Physical development, health and well being

Physical development, health and well being

Recent concerns about health and well-being in populations have led to an increase in research exploring the impact of the arts and music. Some work has focused in particular on physical development in children, some on more general issues concerned with well-being. Research has established that using rhythmic accompaniment to support physical education programmers improves performance. Ansell and Marisa (1978) observed positive results in performance accuracy and endurance when music was rhythmically synchronized with motor performance and Painter (1966) found similar results. Bailsman (1967) found that throwing, catching, jumping and leaping improved when children participated in a programme involving rhythm, while Brown et al. (1981) also found that an integrated music and PE programmer improved pre-schooners motor performance more than movement exploration. Derri et al. (2001) investigated the effect of a 10 week music and movement programmer on the quality of locomotor performance in children of 4-6 years and found that the experimental group improved on galloping, leaping, horizontal jump and skipping. A further study showed that the programme compared favourably with free play activities (Deli et al., 2006). There is also evidence that learning to play an instrument improves fine motor skills (Schlaug et al., 2005).

There has recently been a surge of interest in the specific benefits of singing to health and well-being. Almost all of this research has been carried out with adults an exception being the work of Ashley (2002) who studied choir boys aged 10-14 singing in a major city centre. parish church. The boys showed deep appreciation of and engagement with music and exhibited many aspects of personal wellbeing including the social competence to combat a macho male culture. In a study of young people who were members of a university choir, Clift and Hancox (2001) found that 58% reported having benefited in some physical way, 84% responding positively in relation to health benefits mainly referring to lung function, breathing, improved mood, and stress reduction. Further analysis identified 6 dimensions associated with the benefits of singing – well-being and relaxation, benefits for breathing and posture, social benefits, spiritual benefits, emotional benefits, and benefits for heart and immune system (Clift and Hancox, 2001). In a review of the literature, Clift et al. (2008) considered five studies which had used the immune system marker salivary immunoglobulin as a measure of the immune system’s effectiveness. Four reported increase in this antibody associated with singing (Kreutz et al, 2004; Kuhn, 2002; Beck et al., 2000; 2006).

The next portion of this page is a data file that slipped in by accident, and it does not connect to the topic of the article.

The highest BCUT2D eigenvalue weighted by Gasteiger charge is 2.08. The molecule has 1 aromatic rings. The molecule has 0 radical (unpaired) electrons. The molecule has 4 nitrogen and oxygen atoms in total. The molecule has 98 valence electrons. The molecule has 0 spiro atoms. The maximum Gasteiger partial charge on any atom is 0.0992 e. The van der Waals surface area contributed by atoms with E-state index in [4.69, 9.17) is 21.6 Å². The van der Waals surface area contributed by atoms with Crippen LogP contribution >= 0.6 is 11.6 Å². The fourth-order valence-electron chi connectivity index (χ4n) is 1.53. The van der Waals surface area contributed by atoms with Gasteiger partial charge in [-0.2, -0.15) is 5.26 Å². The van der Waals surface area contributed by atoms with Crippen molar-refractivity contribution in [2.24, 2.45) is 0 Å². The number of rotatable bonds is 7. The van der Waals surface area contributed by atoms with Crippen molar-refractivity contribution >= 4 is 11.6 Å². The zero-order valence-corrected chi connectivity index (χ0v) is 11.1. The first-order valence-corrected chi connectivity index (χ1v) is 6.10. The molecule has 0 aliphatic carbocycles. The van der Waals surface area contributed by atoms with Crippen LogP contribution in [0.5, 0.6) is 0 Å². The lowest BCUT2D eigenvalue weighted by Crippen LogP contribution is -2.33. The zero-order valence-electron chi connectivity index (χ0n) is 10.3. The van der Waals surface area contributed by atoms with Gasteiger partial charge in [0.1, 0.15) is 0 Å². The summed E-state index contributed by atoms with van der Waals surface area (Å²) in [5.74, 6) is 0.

Reviews of the research with adult singers have concluded that there are a range of health and well-being benefits of participating in a choir. There is every reason to suppose that these benefits would also apply to children. The benefits include: physical relaxation and release of physical tension; emotional release and reduction of feelings of stress; a sense of happiness, positive mood, joy, elation, and feeling high; a sense of greater personal, emotional and physical well-being; an increased sense of arousal and energy; stimulation of cognitive capacities – attention, concentration, memory and learning; an increased sense of selfconfidence and self-esteem; a sense of therapeutic benefit in relation to long-standing psychological and social problems; a sense of exercising systems of the body through the physical exertion involved, especially the lungs; a sense of disciplining the skeletal-muscular system through the adoption of good posture; being engaged in a valued , meaningful worthwhile activity that gives a sense of purpose and motivation (Clift et al, 2008; Stacey et al., 2002).

Studies of adults have shown other physical benefits of engaging with music. Playing the piano exercises the heart as much as a brisk walk (Parr, 1985) and there are lower mortality rates in those who attend cultural events, read books or periodicals, make music, or sing in a choir (Bygren, Konlaan & Johnansson, 1996; Konlaan, Bygren and Johansson, 2000; Johansson, Konlaan and Bygren, 2001; Hyyppa and Maki, 2001). Music making has also been shown to contribute to perceived good health, quality of life, and mental well-being (Coffman and Adamek, 1999; Vanderark et al, 1983; Wise et al., 1992; Kahn, 1998).

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